A PhD studentship funded by the National Medical Laser Centre at UCL is
available for a project to study classification using high-dimensional
Funding: The award covers home fees and a maintenance stipend of at least £10,500
per annum (free of tax) in 2004/5.
Eligibility: This studentship is open to all applicants. Non-EU applicants
would need to be able to fund the additional cost of overseas fees.
Applications to Kathryn Dempsey, PA to Professor Bown, at the National Medical
Laser Centre, 67-73 Riding House Street, London W1W 7EJ, tel 020-7679-9060,
email [log in to unmask]
Closing date: 20th September
Researchers at the National Medical Laser Centre, UCL, are studying the use of
photodynamic therapy (PDT) as a means of preventing a condition called Barrett's
oesophagus developing into cancer of the gullet. To remove abnormal cells in the
oesophagus the treatment employs a drug that makes the cells light sensitive and a
laser, delivered via an endoscope, that kills them.
The project for which the studentship is available arises from the possibility of using
light as a complementary tool for diagnosis, monitoring and treatment. A lamp
delivers light spanning a broad range of wavelengths, and there is evidence that
normal and abnormal cells have different patterns of scattering and absorbance. It
should be possible to use measured scattering and absorbance spectra to classify areas
of cells as normal or abnormal, or even grade the level of abnormality. Data are
available, and more can be collected, that can be used to train a classification rule.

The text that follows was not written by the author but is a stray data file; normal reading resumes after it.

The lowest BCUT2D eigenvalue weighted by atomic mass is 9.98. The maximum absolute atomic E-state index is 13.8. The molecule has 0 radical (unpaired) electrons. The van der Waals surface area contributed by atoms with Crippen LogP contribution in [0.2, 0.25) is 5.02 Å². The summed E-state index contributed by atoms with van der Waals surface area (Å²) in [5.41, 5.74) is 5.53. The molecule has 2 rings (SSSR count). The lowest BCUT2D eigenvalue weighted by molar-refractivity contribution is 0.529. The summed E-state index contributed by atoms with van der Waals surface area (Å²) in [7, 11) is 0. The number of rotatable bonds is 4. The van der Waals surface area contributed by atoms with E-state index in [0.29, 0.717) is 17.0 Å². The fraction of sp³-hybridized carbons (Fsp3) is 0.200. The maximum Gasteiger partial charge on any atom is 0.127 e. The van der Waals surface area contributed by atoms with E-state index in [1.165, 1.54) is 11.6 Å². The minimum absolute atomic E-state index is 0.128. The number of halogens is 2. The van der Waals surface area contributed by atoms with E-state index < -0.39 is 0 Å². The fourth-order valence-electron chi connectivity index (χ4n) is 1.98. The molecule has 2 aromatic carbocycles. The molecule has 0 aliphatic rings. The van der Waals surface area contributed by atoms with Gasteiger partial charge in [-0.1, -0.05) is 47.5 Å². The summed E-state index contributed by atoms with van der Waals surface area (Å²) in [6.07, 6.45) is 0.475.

This is a challenging statistical problem, because the spectral data have very high
dimensionality, there may be as many as 1000 wavelengths in a measured spectrum,
and the spectral differences between normal and abnormal cells are responsible for
only a small part of the variability in the spectra.
There are already encouraging results using this technique (elastic scattering, ESS) for
detecting precancerous and early cancerous changes in the oesophagus, colon, breast,
skin and mouth, but much remains to turn this approach into a technique useful for
routine clinical use. The idea of ESS for monitoring PDT is entirely new.
There are several possible approaches to the problem, many of which involve
reducing the dimension of the spectral data in some way, for example by principal
components analysis. There is also plenty of scope for developing new approaches or
extending and improving existing ones. The aim of the project is twofold: to find an
approach that works well for this problem, and to try to make some methodological
contributions to the area of classification with high dimensional data as a whole.
The principal supervisor would be Professor Tom Fearn, in the Department of
Statistical Science, but the student would be based working with the research team at
the National Medical Laser Centre. This is led by Professor Stephen Bown and Dr
Laurence Lovat and includes physicists, clinicians and laboratory scientists.